September 15, 2013

Why is writing important?

Dear M,

I have been asking myself this question over and over again. Why is writing important? Why do we kill ourselves over it? I can understand people writing for money, but when money is not the immediate requirement or the reason we write, what do we seek, and why do we get frustrated when we do not receive what we seek?

Let me rephrase that. Why do I send my writings to all publishers and agents and hope for a positive response from any of them, like a letter asking for the complete manuscript or even a contract? Why do I keep track of all rejections? Why am I not satisfied with the encouraging words I receive on my personal blog or other places that I write on? Why are we, the entire human race, not satisfied in general with what we get?

I have absolutely no clue. I just know that I am frustrated. Granted that I have a couple of eBooks up on Amazon. They aren't ground-breaking or record-breaking or breaking anything if you know what I mean. They're just there, because I wanted them to be up there.

I know my writing is good. I know it for many reasons. But somehow the fact that my writing is good isn't enough to satisfy me. I wish I could be content with the comments or likes on my articles and stories and poems. Why do I look for a professional acceptance? Why do I look for my work to be compiled into a book?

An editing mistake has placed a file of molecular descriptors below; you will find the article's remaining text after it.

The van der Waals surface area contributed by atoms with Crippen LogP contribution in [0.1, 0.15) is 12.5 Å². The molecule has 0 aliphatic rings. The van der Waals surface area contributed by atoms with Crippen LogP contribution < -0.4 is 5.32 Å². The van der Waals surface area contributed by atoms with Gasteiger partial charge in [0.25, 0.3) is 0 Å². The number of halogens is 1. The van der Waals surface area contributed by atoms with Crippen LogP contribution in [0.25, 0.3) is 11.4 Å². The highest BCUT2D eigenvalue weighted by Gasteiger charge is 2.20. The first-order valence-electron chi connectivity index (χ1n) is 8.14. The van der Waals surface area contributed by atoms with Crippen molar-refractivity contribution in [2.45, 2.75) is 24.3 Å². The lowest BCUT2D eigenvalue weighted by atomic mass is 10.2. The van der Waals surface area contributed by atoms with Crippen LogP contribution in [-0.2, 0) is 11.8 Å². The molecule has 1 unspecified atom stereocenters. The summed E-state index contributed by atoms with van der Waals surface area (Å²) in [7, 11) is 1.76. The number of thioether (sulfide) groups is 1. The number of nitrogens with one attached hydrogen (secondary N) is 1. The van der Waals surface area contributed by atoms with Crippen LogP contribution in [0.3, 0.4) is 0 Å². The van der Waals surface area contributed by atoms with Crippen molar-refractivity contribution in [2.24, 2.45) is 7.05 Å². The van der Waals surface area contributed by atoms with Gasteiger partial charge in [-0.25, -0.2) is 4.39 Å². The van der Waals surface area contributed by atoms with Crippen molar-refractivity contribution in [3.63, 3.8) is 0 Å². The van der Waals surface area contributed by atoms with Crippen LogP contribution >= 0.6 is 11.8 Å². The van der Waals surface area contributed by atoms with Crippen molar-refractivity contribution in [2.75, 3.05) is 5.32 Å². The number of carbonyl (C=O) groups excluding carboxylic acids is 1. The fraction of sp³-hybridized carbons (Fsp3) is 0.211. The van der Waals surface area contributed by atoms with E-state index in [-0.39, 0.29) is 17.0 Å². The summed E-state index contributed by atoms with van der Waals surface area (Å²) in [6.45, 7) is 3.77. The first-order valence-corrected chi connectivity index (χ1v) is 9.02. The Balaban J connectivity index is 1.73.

I guess I don't want to be an average writer. I want to be good, and better than good. Great. This desire is terrifying. It is draining. It is frustrating. I am afraid of it. I am afraid of what that desire is turning me into, of what it is making me do.

Why do we want to be exceptional writers? Why is no one content to remain an average writer or be satisfied with our scribblings in our secret diary?

It is because we want our writing to make a difference. We want our writing to remain, to survive us. To be alive long after we are gone.

Each rejection, though it is sometimes called a stepping stone, is also something that shoves us in our chest. It makes us take a step backward. It tells us menacingly with an evil snarl, 'You aren't going to be great. You aren't even good.' It takes more than what we have in us to not be taken in by those words. Why do we take these hits and keep moving forward? Why do we fall down and pick ourselves up and wipe our tears and rub our bruises and crawl on again?

Because we are fighters, because we are persistent, because we want to win. Because everyone who gets to the finishing line wins.


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